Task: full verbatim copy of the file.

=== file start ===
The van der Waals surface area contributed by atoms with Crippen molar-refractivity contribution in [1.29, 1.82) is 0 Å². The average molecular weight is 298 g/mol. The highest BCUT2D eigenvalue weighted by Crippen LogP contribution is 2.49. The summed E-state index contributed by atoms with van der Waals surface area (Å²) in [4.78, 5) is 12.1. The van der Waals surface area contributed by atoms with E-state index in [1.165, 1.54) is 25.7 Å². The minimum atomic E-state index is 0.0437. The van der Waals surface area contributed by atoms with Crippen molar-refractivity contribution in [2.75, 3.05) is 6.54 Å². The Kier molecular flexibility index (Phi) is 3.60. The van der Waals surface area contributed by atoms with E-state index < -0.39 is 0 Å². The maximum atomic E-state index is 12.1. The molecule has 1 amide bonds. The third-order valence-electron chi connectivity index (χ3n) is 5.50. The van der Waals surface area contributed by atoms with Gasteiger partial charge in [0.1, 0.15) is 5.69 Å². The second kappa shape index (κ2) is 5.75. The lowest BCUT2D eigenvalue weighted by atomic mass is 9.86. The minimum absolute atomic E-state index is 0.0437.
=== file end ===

The van der Waals surface area contributed by atoms with Crippen molar-refractivity contribution in [1.29, 1.82) is 0 Å². The average molecular weight is 298 g/mol. The highest BCUT2D eigenvalue weighted by Crippen LogP contribution is 2.49. The summed E-state index contributed by atoms with van der Waals surface area (Å²) in [4.78, 5) is 12.1. The van der Waals surface area contributed by atoms with E-state index in [1.165, 1.54) is 25.7 Å². The minimum atomic E-state index is 0.0437. The van der Waals surface area contributed by atoms with Crippen molar-refractivity contribution in [2.75, 3.05) is 6.54 Å². The Kier molecular flexibility index (Phi) is 3.60. The van der Waals surface area contributed by atoms with E-state index < -0.39 is 0 Å². The maximum atomic E-state index is 12.1. The molecule has 1 amide bonds. The third-order valence-electron chi connectivity index (χ3n) is 5.50. The van der Waals surface area contributed by atoms with Gasteiger partial charge in [0.1, 0.15) is 5.69 Å². The second kappa shape index (κ2) is 5.75. The lowest BCUT2D eigenvalue weighted by atomic mass is 9.86. The minimum absolute atomic E-state index is 0.0437.